Winter in Japan, Alternatively Titled “You’re Going to Catch a Cold No Matter What”

As the hordes of old people in their puffy Michelin Man jackets would tell you, the dead of winter has come to central Japan.  Surgical masks are flying off the shelf like magic.  The ubiquitous vending machines all seem to have at least one row devoted to “hot”, well, more like lukewarm, beverages.  There are more sniffles on the train than a whole movie theater of middle school girls watching The Notebook for the first time.  Yes, it’s that time of year.  Cold weather has arrived and with it cold season.

While there are definite benefits to living in the biggest city in the world, nothing can make you rue the day you moved to Tokyo more than the day some old drunk dude coughs right into your mouth on the train home.  I’m sure you’ve heard about how crowded Japanese cities can be and no where is this more obvious than the country’s highly regarded public transit system, clean, on time (when there hasn’t been a suicide by train), and chockfull of sick people just waiting to get you sick.

Make no mistake, Japan might be sanitary on a surface level but it has a dark, dirty, stanky underbelly that’ll drag you down and knock you out with nary a second to spare.  I was naive, too, when I first moved here but three bouts of the flu in two years and countless head colds later I am now a hardened veteran of the Japanese winter.

So Stephen, you ask, how does one avoid getting knocked down for the count by a winter cold in Japan?

The truth is that there is no one true way to avoid being wa20140217-132938.jpgylaid by the cruel Tokyo winter but that won’t stop most Japanese people from wearing surgical masks anyway.  Why?  I guess because they think it’ll stop the spread of illness, I guess.  I was once told that people wear these dumb things not to keep from getting sick but rather out of some polite need to stop the spread of their own illness to others.  Personally, I think people just wear them because they’re too lazy to cover their mouths when they cough.  Most of these masks are too small to really keep any stray goo from getting out anyways.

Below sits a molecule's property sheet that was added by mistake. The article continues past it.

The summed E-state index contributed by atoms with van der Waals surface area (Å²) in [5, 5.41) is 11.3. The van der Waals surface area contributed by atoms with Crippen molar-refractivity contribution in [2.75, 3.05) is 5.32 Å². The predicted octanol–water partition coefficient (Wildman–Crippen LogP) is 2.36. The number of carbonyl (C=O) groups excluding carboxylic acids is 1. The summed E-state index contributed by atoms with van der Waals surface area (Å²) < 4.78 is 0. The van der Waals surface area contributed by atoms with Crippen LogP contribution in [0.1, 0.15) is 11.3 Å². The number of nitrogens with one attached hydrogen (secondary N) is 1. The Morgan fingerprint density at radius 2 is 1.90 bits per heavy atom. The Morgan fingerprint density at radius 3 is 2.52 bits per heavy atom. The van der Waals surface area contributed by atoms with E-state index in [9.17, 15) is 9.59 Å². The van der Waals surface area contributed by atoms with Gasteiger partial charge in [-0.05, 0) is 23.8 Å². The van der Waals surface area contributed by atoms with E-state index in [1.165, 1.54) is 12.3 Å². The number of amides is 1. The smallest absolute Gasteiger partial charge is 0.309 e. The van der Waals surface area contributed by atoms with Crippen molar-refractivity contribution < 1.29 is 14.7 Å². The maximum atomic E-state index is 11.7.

Want to join in the surgical mask fun but too cheap to throw out the four-hundred or so yen at your local convenience store?  I found these instructions on making your own on Pinterest (Of course I read Pinterest, I’m an enlightened heterosexual millennial man who appreciates these sorts of things, you see).

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It should also be noted that Japanese cold medicine tastes terrible and is, for the most part, weak as all hell.  Much has been made about Japan’s steadfast “war” on drugs and one byproduct of that rebuffing of all substances that can possibly alter your mind is the complete lack of your traditional western cough syrup in Japanese drug stores.

The stuff you can get, a lot of it based on old traditional Chinese-style roots-and-herbs cures, tastes horrible and I’m not entirely sure it does much of anything aside from ruining your appetite for the next couple of hours.

Now, to be fair, I’ve really made little to no effort to actually look for strong cough medicine or ask my local doctor for the “good stuff” when I’m sick.  But considering how often people do get “under the weather” here, you’d think finding medicine that works would be a hell of a lot easier.  But that’s Japan, warts and all.

Alls I knows is that when the zombie outbreak comes, everyone riding the 6:30 Chuo Line Express is screwed.

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